New law makes it easier for the incarcerated to vote

February 18, 2020
By |

Thirty years ago this month, Nelson Mandela, the first president of the new Republic of South Africa, was released from prison. He had been imprisoned for 27 years.

To recognize the anniversary of his release, then-President Obama said, “I remember the hope we all felt watching Mandela’s release from prison. The gift of a new way of seeing. The chance to participate in the work of building a better world. The ultimate example of perseverance and faith for each new generation to follow.”

Part of the chance to participate in building a better world is exercising our constitutional right to vote to choose the leaders who will work for us by passing laws that affect our lives and also choosing judges and others who will work for justice.

This right to vote is so important that I was co-sponsor in the Illinois House of Public Act 100-0442, which creates a way for eligible voters who are confined or detained in jail and not convicted of an offense to exercise their right to vote. It took effect Jan. 1.

Outside of Cook County, this means that a system must be set up so eligible voters may vote by mail, and in Cook County, temporary branch polling places must be set up inside Cook County Jail. The system will allow a voter to vote in the same elections that the voter would be entitled to vote where the voter resides.

This law requires each election authority to collaborate with their respective county jail to facilitate registration of eligible confined individuals. Additionally, county jails are required to provide a voter registration application to (1) any person in custody who requests one and is eligible to vote; and (2) any person being released from custody.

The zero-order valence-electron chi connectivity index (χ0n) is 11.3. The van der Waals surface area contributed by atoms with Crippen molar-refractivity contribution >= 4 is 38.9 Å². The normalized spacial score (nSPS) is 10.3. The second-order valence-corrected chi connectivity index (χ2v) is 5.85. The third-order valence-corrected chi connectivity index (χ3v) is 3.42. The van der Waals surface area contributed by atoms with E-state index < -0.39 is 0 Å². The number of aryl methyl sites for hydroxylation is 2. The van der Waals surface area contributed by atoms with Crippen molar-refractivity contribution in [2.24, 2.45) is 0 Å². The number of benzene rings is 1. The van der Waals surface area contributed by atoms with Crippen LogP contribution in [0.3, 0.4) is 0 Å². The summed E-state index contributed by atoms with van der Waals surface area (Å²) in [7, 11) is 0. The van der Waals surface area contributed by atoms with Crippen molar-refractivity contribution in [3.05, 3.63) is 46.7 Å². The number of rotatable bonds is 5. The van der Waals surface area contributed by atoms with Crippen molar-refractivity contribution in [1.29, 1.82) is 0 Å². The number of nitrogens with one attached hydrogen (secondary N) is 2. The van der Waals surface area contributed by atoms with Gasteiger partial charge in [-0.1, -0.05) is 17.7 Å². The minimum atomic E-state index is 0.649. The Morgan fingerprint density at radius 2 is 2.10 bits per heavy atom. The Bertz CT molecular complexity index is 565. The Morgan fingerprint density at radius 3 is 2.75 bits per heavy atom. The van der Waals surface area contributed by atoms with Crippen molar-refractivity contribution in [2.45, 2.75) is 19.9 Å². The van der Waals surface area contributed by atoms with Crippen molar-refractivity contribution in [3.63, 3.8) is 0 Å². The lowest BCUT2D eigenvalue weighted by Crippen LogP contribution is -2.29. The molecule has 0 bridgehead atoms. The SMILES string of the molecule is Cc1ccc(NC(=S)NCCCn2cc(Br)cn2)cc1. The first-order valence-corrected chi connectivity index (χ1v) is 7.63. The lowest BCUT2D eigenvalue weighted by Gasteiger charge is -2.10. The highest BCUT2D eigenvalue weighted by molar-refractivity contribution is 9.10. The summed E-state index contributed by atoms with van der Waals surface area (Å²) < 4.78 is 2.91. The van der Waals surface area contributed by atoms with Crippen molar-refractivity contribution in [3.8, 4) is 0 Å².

This legislation goes further. Individuals who are in jail or prison on a criminal conviction have their voting rights suspended during their sentence but regain the right to vote at its conclusion. In order to exercise that right, they must first reregister.

This new law requires that upon discharge of a person who is eligible to vote from a county jail, the county jail shall provide the person with a voter registration application. They will also receive detailed printed information about the voting rights of a person with a criminal conviction.

Also, upon release of a person who is eligible to vote on parole, mandatory release, final discharge or pardon, the Illinois Department of Corrections shall provide the person with a form that informs them that their voting rights have been restored and provides a voter registration application.

This law is especially important for those people living on the West and South Sides who are disproportionately jailed. On Jan. 1, there were 5,616 individuals at Cook County Jail. The self-reported zip codes for those in custody on 1/1/20 are mostly on the West and South sides. Here is a list of the number of people in Cook County Jail from the top 15 zip codes:

Zip Code ​No.   ​Frequency %

60623    ​252    ​4.50%

60624    ​236    ​4.22%

60628    ​218    ​3.90%

60644    ​206   ​3.68%

60651    ​198    ​3.54%

60619    ​190    ​3.40%

60620    ​188    ​3.36%

60621   ​​173    ​3.09%

60617    ​158    ​2.82%

60636    ​156    ​2.79%

60637    ​126    ​2.25%

60629    ​122    ​2.18%

60649    ​117   ​2.09%

60411    ​104    ​1.86%

60612    ​101    ​1.81%

We can honor the legacy of Nelson Mandela, including his release from prison three decades ago, by doing all we can to make sure that people who have the right to vote have a chance to exercise that right.

We also need to give everyone the information they need so they can make their individual choices in the voting booth. This is especially important now as our Illinois primary is coming up on March 17, and early voting begins March 2.

Let’s all exercise our right to vote!

Leave a Reply